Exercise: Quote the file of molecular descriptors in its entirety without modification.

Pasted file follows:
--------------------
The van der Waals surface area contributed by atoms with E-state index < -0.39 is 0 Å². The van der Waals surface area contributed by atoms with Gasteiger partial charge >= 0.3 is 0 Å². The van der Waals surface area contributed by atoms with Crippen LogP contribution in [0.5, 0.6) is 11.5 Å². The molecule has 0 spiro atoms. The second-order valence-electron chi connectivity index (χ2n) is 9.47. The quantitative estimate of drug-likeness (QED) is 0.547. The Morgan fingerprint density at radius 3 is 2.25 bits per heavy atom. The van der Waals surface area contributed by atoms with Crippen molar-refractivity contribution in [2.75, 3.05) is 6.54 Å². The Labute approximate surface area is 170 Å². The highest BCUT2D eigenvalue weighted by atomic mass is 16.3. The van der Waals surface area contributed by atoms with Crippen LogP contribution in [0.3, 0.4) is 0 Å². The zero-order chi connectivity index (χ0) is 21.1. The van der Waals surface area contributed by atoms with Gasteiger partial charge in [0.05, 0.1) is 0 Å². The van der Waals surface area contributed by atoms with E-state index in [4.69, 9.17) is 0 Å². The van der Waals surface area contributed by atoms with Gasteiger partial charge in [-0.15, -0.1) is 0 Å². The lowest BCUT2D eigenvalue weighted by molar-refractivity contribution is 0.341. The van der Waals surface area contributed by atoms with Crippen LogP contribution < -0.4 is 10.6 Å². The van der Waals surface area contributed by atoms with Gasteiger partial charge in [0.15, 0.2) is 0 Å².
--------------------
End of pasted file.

The van der Waals surface area contributed by atoms with E-state index < -0.39 is 0 Å². The van der Waals surface area contributed by atoms with Gasteiger partial charge >= 0.3 is 0 Å². The van der Waals surface area contributed by atoms with Crippen LogP contribution in [0.5, 0.6) is 11.5 Å². The molecule has 0 spiro atoms. The second-order valence-electron chi connectivity index (χ2n) is 9.47. The quantitative estimate of drug-likeness (QED) is 0.547. The Morgan fingerprint density at radius 3 is 2.25 bits per heavy atom. The van der Waals surface area contributed by atoms with Crippen molar-refractivity contribution in [2.75, 3.05) is 6.54 Å². The Labute approximate surface area is 170 Å². The highest BCUT2D eigenvalue weighted by atomic mass is 16.3. The van der Waals surface area contributed by atoms with Crippen LogP contribution in [0.3, 0.4) is 0 Å². The zero-order chi connectivity index (χ0) is 21.1. The van der Waals surface area contributed by atoms with Gasteiger partial charge in [0.05, 0.1) is 0 Å². The van der Waals surface area contributed by atoms with E-state index in [4.69, 9.17) is 0 Å². The van der Waals surface area contributed by atoms with Gasteiger partial charge in [-0.15, -0.1) is 0 Å². The lowest BCUT2D eigenvalue weighted by molar-refractivity contribution is 0.341. The van der Waals surface area contributed by atoms with Crippen LogP contribution < -0.4 is 10.6 Å². The van der Waals surface area contributed by atoms with Gasteiger partial charge in [0.15, 0.2) is 0 Å².